Young's Literal Translation
There came a man -- having been sent from God -- whose name is John

There is no other way to see it. Btw., your English example makes it an appositive and thus substantival.
 
Yes there is:

Contemporary English Version
God sent a man named John.

What's that supposed to do for you ? The part in bold is a parenthetic nominative . You should actually read the Greek as follows -- There came a man sent from God (his name was John). Red and blue are in apposition:

Ἐγένετο ἄνθρωπος, ἀπεσταλμένος παρὰ Θεοῦ, ὄνομα αὐτῷ Ἰωάνης·

ἀπεσταλμένος can only be a substantival participle.





And how does αποστέλλω being in apposition to γινοομαι help you at John 1:1

What ?
 

Roger Thornhill

Active member
What's that supposed to do for you ? The part in bold is a parenthetic nominative . You should actually read the Greek as follows -- There came a man sent from God (his name was John). Red and blue are in apposition:

Ἐγένετο ἄνθρωπος, ἀπεσταλμένος παρὰ Θεοῦ, ὄνομα αὐτῷ Ἰωάνης·

ἀπεσταλμένος can only be a substantival participle.







What ?

I said:
And how does αποστέλλω being in apposition to γινοομαι help you at John 1:1

I already brought this up in this thread.
 

Roger Thornhill

Active member
Who says it helps me, or else hurts me ? I am concerned with the interchangeability of Ἦν with Ἐγένετο in this thread.

I said:

'Didn't you say αποστέλλω always indicated movement in literal space?

Γινομαοι is said by the lexicons to indicate a change of some sort. Setting that aside, the participle is dependent upon the verb γινομαι and modifies it adverbially.

This favors "came" over "was." '

Whether αποστέλλω is appositional to γινομαι, modifies it adverbially or is periphrastic, the sense of the verbal aspect at John 1:1 is change.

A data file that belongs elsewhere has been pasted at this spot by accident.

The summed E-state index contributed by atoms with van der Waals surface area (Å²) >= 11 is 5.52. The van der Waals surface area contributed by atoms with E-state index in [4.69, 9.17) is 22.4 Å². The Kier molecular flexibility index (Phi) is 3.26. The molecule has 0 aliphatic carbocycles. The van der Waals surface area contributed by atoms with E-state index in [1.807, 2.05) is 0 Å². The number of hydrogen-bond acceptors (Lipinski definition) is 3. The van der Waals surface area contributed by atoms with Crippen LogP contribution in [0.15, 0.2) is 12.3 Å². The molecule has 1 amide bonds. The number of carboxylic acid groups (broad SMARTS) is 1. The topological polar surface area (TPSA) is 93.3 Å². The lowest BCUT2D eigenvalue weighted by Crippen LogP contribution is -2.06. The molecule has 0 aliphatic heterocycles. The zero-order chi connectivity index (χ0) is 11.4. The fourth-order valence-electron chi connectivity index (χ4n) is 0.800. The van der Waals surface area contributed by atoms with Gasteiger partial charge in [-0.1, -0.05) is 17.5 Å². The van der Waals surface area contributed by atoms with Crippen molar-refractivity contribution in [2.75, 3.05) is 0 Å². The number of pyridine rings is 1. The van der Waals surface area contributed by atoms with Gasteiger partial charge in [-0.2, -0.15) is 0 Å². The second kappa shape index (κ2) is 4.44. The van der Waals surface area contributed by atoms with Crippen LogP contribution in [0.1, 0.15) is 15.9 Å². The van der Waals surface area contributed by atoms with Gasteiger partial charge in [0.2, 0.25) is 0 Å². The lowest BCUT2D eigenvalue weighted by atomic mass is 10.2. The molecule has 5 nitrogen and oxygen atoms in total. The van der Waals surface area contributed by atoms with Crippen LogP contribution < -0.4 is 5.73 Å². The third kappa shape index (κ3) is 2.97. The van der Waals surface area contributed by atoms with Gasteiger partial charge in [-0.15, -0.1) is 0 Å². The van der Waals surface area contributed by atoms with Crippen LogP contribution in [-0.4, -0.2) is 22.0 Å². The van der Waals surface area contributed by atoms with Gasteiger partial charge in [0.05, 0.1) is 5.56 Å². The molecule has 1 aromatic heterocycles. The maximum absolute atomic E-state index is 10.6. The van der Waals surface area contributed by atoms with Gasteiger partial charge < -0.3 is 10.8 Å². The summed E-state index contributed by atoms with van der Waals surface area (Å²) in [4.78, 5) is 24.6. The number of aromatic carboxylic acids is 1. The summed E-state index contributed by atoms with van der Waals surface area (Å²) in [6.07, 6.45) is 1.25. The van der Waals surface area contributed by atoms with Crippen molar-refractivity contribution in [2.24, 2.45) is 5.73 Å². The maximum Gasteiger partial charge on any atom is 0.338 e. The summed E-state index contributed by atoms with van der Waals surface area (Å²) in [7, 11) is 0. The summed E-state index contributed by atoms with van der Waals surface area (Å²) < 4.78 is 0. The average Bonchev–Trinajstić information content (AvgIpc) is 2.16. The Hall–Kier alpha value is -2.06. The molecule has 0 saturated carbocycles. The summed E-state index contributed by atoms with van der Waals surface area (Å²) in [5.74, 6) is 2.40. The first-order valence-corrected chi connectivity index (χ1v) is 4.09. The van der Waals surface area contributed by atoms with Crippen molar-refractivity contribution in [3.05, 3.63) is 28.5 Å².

Your example that was paired for this with ην does not have those elements.

One cannot take the affected meaning from the syntax of one verse and consider it as the unaffected meaning of the verb in other places.

This seems to be something you use as a primary tool in your exegesis. The lexical meaning of a verb, it's aspect and usage comes from the majority of unaffected usages, not a minority of affected or phenomenal usages.
 
I said:

'Didn't you say αποστέλλω always indicated movement in literal space?

When it's a verb, not when it's a substantival participle.


Γινομαοι is said by the lexicons to indicate a change of some sort. Setting that aside, the participle is dependent upon the verb γινομαι and modifies it adverbially.

This favors "came" over "was." '

Whether αποστέλλω is appositional to γινομαι, modifies it adverbially or is periphrastic, the sense of the verbal aspect at John 1:1 is change.

Your example that was paired for this with ην does not have those elements.

One cannot take the affected meaning from the syntax of one verse and consider it as the unaffected meaning of the verb in other places.

This seems to be something you use as a primary tool in your exegesis. The lexical meaning of a verb, it's aspect and usage comes from the majority of unaffected usages, not a minority of affected or phenomenal usages.

I'm afraid that above is nonsense. Can't make head or tail of it.
 

Roger Thornhill

Active member
When it's a verb, not when it's a substantival participle.




I'm afraid that above is nonsense. Can't make head or tail of it.

If it is your intention to change my mind, then you will need to try harder.

Read "The approach of this book" at the beginning of Greek Grammar Beyond the Basics." I borrowed the terminology from him.
 

Roger Thornhill

Active member
When it's a verb, not when it's a substantival participle.




I'm afraid that above is nonsense. Can't make head or tail of it.

You said:
When it's a verb, not when it's a substantival participle.

How can you expect anyone to take something like this seriously without providing evidence to back it up?

A pattern I have observed is that you make a statement like this and the expect your interlocutor to prove you wrong as if they bear the burden of proof.

That's not true. You bear the burden of proof.
 
You said:
When it's a verb, not when it's a substantival participle.

How can you expect anyone to take something like this seriously without providing evidence to back it up?

A pattern I have observed is that you make a statement like this and the expect your interlocutor to prove you wrong as if they bear the burden of proof.

That's not true. You bear the burden of proof.

You're derailing the thread with less than coherent points.